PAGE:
Is Evergrande Actually China’s Lehman Brother’s Moment?

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As US President Biden returns from his recent visit Asia There was one country he did not visit that has significant global economic implications; China. The Great Recession and the Asian Financial Crisis are still fresh in the minds of many and a potential global recession looms large in view of geopolitical tensions, lockdown Due to a global pandemic in China, China’s Evergrande Group is possibly defaulting on its loan of, This month, Evergrande’s onshore unit won bondholder approval Pay seamlessly Due six months on May 6 on the two yuan notes, according to a filing to the Shanghai Stock Exchange. The group will unveil a debt restructuring proposal to its creditors by the end of July, but reputational damage has already been done.

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One can’t help but ask “Is this another Lehman Brothers moment?” While the defaults of Evergrande, Shimao and other real estate developers could lead to an economic downturn and the loss of more than 250 million Chinese jobs, there is still one thing that can stop it, the Chinese government. The Chinese Communist Party (CCP) specializes in creating a well-planned response and uniting people behind a common cause.

In 2008, Lehman Brothers Holdings Inc. officially filed for bankruptcy. Due to risky investments, wild speculation and the belief that the real estate market cannot go down. This singular event catalysed the Great Recession which was responsible for an estimated $10 trillion in economic output. The global economy eventually recovered but many people’s homes and retirement savings were gone forever. From 6th December, 2021, China Evergrande Group has been in technical lapse. Many fear this could lead to the collapse of the Chinese real estate market and wipe out billions of generational wealth. These similarities have led people to label it as the downfall of China’s Lehman Brothers, but is it really?

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America’s real estate crash and economic backlash could provide important lessons for China. Its response eventually led to economic recovery and has been extensively analyzed over the past decade. One potential program that may be of significant interest is Troubled Asset Release Program (Tar
a R
P). Essentially, the Federal Reserve would invest in failed corporate institutions through company stock and preferred stock with guaranteed dividends. A TARP program in China can offer a high chance of success. They can stabilize these developers by targeting loans with the highest probability of default. A high priority item would be to deliver apartments they’ve already sold, but haven’t built yet.

The Chinese government has given mixed messages to help Evergrande. Beijing has been reluctant to lend its support for fear of a public backlash from those who might want a bailout. At other times, however, CCP has stepped in and increased control over the Evergrande Group, something they may do with other developers, fearing public unrest over the housing crisis. China saw the protestA rare occurrence in China, outside the Evergrande Group’s headquarters in Shenzhen sparked public outrage over the situation, and the current lockdown This anger has been fueled in China itself. In China, households can easily represent 45% of household net worth. In some tier three and tier four cities, it’s more like 70%compared to only 27% in the US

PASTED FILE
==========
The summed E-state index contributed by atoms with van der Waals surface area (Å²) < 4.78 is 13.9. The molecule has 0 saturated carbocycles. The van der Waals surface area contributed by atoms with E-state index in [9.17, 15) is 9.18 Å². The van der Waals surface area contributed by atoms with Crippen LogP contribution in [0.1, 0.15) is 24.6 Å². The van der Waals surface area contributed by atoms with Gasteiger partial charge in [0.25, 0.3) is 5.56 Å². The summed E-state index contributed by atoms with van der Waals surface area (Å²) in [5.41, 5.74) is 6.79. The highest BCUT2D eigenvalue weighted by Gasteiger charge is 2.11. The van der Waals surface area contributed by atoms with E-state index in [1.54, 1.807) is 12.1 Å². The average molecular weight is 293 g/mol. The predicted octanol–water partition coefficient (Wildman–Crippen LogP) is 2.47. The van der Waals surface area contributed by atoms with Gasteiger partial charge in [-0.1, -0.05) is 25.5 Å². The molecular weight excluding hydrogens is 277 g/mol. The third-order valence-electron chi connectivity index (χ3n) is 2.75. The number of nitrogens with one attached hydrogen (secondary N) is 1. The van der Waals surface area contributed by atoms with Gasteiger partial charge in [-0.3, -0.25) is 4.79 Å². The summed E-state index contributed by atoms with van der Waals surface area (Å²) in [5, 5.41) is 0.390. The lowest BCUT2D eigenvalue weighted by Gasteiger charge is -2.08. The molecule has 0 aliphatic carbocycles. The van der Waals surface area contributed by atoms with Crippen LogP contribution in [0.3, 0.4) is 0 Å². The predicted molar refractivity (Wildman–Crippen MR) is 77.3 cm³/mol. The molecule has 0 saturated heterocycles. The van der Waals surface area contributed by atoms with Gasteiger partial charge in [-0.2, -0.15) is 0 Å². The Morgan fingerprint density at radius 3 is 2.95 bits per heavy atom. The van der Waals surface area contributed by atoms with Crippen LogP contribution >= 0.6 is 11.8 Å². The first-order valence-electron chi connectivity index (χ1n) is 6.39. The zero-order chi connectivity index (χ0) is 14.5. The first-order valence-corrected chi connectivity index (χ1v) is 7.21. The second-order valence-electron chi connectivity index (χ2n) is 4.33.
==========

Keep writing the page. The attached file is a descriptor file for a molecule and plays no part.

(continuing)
Where the potential default could continue is $20 billion in foreign bonds. After a group of international investors threatened to proceed with legal action that could include the liquidation of the company’s assets, several banks moved to forfeit $2 billion from one of Evergrande’s major subsidiaries. March 22, This could make the situation worse, with Evergrande having previously responded that they “sincerely ask all offshore creditors to give us more time.” Chinese investors have been given priority over loans and deliverables, and offshore investors will either have to wait or possibly write off losses as bad debt.

real estate It accounts for about 25% of China’s GDP and has been a major driver of growth. Beijing needs to strike the right balance to support Evergrande, while at the same time not enabling a moral hazard in which the government protects any company from defaulting on its debt. Lessons learned from the US Financial Crisis will reveal what works and what keeps corrupt systems afloat. CCPs should support corporations through assistance in debt restructuring and promoting better governance and reporting mechanisms, prioritizing the distribution of investments made. With a focus on ordinary Chinese investors and President Xi’s “general prosperity“Subject, Beijing should develop an environment that fosters greater trust, transparency and increased financial responsibility.

earl carry CJPA is the founder and CEO of Global Advisors and editor of the new book “From Trump to Biden and Beyond: Redefining US-China relationsMr. Carr is also an adjunct instructor at NYU’s Center for Global Affairs.

special thanks to James Hinot Geopolitical Analyst at CGPA Global Advisors along with her exceptional research and editorial skills pengyu luSenior Advisor at CJPA Global Advisor, to provide timeline of events.

Credit: www.forbes.com /

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